Joshilyn says: My friend, prolific and bestselling novelist Julianna Baggott (who writes under her own name for poetry and lit fic, Bridget Asher for her women's fic, and N E Bode for a popular
series of YA novels) is blogging with the Tarts today. She's a witty and charming blogger, and even KIRKUS liked her great book:
"Unabashedly romantic and unafraid of melancholy, Asher's book is a real
charmer about a Provencal house that casts spells over the lovelorn."
France is (Demandingly) Romantic
Before I fell in love with France, I fell in love with a Frenchman. This is how it goes down sometimes with the French.
“Every good love story has another love hiding within it.” When I wrote that line in the first draft of my new novel THE PROVENCE CURE FOR THE BROKENHEARTED, I knew it was true for my main character, Heidi, and that it is true for me as a novelist. Each of my novels has some version of my own love stories hiding within it. So … this is the love story that made me fall in love with France, return, and, in a second love story, write a novel set there.
I was twenty when I lived in Paris, wearing my leather bolero jacket with its multitude of zippers, heavy on the eyeliner and requisite brooding. I had no spending money and had to take three metros to get student dining which offered unlimited bread. I learned to bulk up on bread. (I actually gained ten pounds in bread alone.) I lived in a house with a host family that didn’t care for guests. My room was at the end of a bent hallway. I was told not to use too much hot water. Their son, Alban, was a twenty-three-year-old who dressed as some kind of mascot for store displays. I never quite figured that out. My French was sketchy.
In fact, I didn’t go to classes much. Why learn French in a classroom when I called learn it everywhere I went. And so my French was mostly learned in the places where I went – namely bars. (My French gets bawdy before I even know it.)
I met said Frenchman in one of these bars. We were crazy about each other. The romance was perfect because he was about to be shipped off for mandatory military service in, get this, Antarctica. It’s true. Better yet, we could only barely understand each other. Communication is key – and a lack of communication can be blissful. We gazed, sad and forlorn. In fact, we felt star-crossed.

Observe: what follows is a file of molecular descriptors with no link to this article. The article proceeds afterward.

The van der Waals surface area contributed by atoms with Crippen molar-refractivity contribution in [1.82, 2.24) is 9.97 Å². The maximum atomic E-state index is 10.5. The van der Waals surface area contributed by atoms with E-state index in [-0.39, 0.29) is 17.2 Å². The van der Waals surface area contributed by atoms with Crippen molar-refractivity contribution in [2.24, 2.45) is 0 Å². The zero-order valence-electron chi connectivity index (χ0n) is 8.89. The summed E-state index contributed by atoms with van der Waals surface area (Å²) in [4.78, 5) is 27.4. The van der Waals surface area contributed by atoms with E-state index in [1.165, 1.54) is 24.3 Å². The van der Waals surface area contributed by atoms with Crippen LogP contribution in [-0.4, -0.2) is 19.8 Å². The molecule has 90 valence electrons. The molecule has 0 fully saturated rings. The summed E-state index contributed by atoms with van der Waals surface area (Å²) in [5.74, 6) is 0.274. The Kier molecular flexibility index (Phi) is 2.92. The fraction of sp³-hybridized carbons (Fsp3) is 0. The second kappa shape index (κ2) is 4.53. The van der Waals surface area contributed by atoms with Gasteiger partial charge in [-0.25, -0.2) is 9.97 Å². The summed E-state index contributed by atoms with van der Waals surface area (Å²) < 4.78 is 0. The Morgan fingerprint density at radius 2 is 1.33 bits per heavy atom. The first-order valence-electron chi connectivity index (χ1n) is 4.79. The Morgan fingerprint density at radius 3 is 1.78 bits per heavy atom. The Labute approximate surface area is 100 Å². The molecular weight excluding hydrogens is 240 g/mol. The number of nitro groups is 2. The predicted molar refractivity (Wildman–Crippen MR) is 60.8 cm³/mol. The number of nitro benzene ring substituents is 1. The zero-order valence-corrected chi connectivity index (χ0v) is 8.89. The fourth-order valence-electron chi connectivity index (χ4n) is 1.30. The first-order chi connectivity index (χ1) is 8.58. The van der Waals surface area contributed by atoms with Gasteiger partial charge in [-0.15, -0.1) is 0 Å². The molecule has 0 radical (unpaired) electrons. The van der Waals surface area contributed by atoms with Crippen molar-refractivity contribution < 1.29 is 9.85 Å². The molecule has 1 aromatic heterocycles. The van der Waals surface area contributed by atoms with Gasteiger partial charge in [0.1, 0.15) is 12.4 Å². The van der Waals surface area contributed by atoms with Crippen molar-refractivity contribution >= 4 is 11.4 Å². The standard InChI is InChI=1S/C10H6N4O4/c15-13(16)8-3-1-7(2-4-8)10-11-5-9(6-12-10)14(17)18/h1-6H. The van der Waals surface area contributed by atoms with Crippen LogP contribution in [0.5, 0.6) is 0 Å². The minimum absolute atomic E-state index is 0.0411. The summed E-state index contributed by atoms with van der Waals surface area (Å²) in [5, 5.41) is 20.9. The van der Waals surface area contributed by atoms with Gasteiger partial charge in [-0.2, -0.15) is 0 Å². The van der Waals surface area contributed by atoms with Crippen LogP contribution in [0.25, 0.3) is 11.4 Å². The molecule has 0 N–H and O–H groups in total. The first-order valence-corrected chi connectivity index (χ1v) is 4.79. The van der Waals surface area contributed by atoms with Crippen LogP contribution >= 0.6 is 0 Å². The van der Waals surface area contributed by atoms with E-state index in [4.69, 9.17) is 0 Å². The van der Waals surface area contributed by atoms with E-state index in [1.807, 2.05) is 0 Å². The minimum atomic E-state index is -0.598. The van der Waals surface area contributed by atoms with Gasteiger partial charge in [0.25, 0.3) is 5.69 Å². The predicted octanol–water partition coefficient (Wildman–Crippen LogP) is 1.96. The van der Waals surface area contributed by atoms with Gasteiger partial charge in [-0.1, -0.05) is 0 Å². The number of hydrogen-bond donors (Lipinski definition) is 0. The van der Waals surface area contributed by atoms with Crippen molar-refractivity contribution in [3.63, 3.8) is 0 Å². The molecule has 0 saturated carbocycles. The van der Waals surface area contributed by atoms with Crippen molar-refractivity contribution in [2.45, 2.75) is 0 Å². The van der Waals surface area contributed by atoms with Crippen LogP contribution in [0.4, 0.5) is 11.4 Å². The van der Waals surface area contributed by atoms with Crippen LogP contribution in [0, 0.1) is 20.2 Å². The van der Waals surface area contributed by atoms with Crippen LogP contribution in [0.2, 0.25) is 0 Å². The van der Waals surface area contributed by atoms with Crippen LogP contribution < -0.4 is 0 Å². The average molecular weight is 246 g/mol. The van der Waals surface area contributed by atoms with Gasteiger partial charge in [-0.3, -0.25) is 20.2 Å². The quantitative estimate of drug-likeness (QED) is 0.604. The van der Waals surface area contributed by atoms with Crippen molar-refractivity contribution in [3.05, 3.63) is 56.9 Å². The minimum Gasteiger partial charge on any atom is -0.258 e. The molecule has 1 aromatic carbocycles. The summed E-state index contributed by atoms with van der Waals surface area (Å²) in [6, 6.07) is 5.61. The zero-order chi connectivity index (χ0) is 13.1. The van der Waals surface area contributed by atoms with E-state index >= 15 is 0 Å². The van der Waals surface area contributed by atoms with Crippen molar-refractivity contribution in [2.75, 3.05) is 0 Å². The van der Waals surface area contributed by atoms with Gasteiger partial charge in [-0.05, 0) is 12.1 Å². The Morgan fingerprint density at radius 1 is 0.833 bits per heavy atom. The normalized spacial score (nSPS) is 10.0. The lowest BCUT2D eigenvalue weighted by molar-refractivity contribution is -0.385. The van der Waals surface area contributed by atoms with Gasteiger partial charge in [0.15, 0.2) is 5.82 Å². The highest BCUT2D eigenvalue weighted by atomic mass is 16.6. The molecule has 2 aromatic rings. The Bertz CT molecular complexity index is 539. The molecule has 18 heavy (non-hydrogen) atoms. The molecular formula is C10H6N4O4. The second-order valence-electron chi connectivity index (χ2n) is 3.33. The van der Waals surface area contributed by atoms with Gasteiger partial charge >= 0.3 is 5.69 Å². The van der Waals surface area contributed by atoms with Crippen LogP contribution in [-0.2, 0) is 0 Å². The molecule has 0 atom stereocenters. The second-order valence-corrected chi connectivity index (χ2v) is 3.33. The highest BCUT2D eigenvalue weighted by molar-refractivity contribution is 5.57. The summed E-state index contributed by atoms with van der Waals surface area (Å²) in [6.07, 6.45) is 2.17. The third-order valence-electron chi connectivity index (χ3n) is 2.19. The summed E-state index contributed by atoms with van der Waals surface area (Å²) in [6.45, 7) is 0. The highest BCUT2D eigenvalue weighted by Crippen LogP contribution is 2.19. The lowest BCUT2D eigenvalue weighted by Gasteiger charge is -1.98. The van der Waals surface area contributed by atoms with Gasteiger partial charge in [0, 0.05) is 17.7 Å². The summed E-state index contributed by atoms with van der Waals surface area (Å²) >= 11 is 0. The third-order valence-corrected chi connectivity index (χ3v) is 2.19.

Later, I went back to college, surrounded by un-brooding, non-star-crossed American boys, and I’d get the Frenchman’s letters (which only came in a huge bundle once things had thawed – it was pretty seasonal. This was – gasp – pre-Internet). And they were romantic (and dark – people losing appendages due to frostbite and all).
By the time his service was up, I’d graduated. I told my friends that I’d know immediately once I saw him if we were right for each other -- within four minutes.
I did and we weren’t.
But neither were things right with any American boys. I wanted someone who’d gaze but who also understood me -- a fellow-brooder who got my pop culture references. I wanted someone who thought we had the potential to be star-crossed but who was actually right there by my side. And, a few years later, there he was. I married him.
A gajillion years later, we went to France together to do research for THE PROVENCE CURE FOR THE BROKENHEARTED – with five kids in tow (our four and a niece).
It was a messy, loud accumulation of a big obnoxious rowdy life we’d built together. I remembered what it was like to be foreign. I ate food and truly tasted it. (This is one damn foodie novel – recipes in the back and all.) I smelled lilac – and it wasn’t scented candles. I looked closely at the small white blooms on the roadside flowers and found they were actually small white snail shells, imprinted with delicate swirls.
And because the foreign world around me had awoken my senses, I got to look at my husband anew too. Once the senses are awake, it’s hard not to see this person you love with fresh eyes. (And, let me add, there’s nothing like living with five kids in an ancient house in a tiny village in the South of France to make you feel star-crossed while under the same roof.)
France allows you to be romantic – in fact, it demands it.
And so the novel swelled all around me. I collected details madly, and when I got home, I wrote madly. The novel is about grief – but how grief is a love story told backwards – and about love – the stories we tell and the real love we come to rely on.
Julianna Baggott is the author of seventeen books, most recently THE PROVENCE CURE FOR THE BROKENHEARTED under her pen name Bridget Asher, as well as THE PRETEND WIFE and MY HUSBAND’S SWEETHEARTS. She’s the bestselling author of GIRL TALK and, as N.E. Bode, THE ANYBODIES TRILOGY for younger readers. Her essays have appeared widely in such publications as The New York Times Modern Love column, Washington Post, NPR.org, and Real Simple. You can visit her blog at http://bridgetasher.blogspot.com/ and her website at www.juliannabaggott.com. Facebook: http://www.facebook.com/profile.php?id=650103952#!/profile.php?id=650103952